‘Vicars only work one day a week, don’t they?’ I’m not convinced every person who says that to me is joking! But I can assure you it’s definitely not true.
However, this Sunday I am not working, I am not taking a service or standing in the pulpit at St Denys. I’m coming to the end of my post-Easter break and have spent the week beginning to get my head and body into a good place to take on the challenge I have set myself.
After hearing the great stuff our Royal Princes have been saying is week, I think I can safely and freely admit to having shed a few tears … again! The more I think about this walk, the more I think about Andy. And just as I thought I had got a handle on my grief, it comes back with a vengeance.
I know I’m not the only one to lose a brother, I’m not the only one to lose family members to VHL, and I’m certainly not the only one to struggle with grief, but I’m a vicar! Aren’t I the one who is supposed to have an endless supply of comforting words and messages of hope for everyone else?
Well, yes, I do have hope in God and I hope I can offer some comfort, but more often than not, I just want to say that grief is crap. It’s unpredictable and it’s overwhelming. Last week we took our children to the cinema to see The Boss Baby of all things, and I wept buckets in the foyer afterwards just because the big brother in the film wrote his new little baby brother a letter at the end telling him how he’d always be there for him and promising that they would grow old together.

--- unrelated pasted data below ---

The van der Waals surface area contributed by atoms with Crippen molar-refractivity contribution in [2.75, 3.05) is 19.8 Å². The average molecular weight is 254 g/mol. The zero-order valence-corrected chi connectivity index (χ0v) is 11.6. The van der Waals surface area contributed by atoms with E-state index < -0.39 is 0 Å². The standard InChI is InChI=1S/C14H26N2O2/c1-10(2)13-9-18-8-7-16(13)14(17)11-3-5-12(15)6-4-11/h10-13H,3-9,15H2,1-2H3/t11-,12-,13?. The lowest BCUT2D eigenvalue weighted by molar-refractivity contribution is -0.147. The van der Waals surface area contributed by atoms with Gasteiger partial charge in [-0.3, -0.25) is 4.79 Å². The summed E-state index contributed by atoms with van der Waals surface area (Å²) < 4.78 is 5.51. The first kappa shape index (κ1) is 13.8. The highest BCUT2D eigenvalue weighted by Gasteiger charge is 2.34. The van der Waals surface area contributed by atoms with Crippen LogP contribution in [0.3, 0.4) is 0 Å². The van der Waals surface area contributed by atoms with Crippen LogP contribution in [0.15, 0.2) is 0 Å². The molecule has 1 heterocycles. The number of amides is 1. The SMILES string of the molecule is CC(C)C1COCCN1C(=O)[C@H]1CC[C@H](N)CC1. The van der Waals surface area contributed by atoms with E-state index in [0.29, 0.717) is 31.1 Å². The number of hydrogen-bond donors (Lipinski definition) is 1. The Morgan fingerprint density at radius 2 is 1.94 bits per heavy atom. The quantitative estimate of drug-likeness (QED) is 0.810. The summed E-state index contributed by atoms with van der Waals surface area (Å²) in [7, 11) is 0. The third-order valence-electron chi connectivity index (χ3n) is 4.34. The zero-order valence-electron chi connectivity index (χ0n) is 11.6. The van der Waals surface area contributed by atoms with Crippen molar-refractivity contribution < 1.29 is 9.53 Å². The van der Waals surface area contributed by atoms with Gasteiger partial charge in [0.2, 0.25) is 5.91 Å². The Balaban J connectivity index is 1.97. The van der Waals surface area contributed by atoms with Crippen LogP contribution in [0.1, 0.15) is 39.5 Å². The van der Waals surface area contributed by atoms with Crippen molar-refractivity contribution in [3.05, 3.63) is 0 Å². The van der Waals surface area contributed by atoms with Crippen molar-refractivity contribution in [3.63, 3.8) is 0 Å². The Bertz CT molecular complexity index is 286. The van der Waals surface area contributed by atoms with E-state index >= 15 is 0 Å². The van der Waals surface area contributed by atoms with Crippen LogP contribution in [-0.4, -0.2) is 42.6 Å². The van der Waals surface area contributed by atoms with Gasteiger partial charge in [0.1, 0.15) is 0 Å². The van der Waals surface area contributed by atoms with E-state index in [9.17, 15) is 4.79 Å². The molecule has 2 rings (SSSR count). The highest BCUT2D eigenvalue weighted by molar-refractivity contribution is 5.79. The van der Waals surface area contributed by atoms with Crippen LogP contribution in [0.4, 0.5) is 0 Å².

Sunday for lots of people is a day to stop and take some time out, maybe to think about God, maybe to spend time with the family, but one way or another it’s about time to process the rest of life. Sundays are rarely like that for me – my busiest day of the week if not my only working day! But this Sunday I too have a chance to reflect, and as I continue to prepare mentally and emotionally as well as physically, I’m discovering there’s a lot to think and pray about.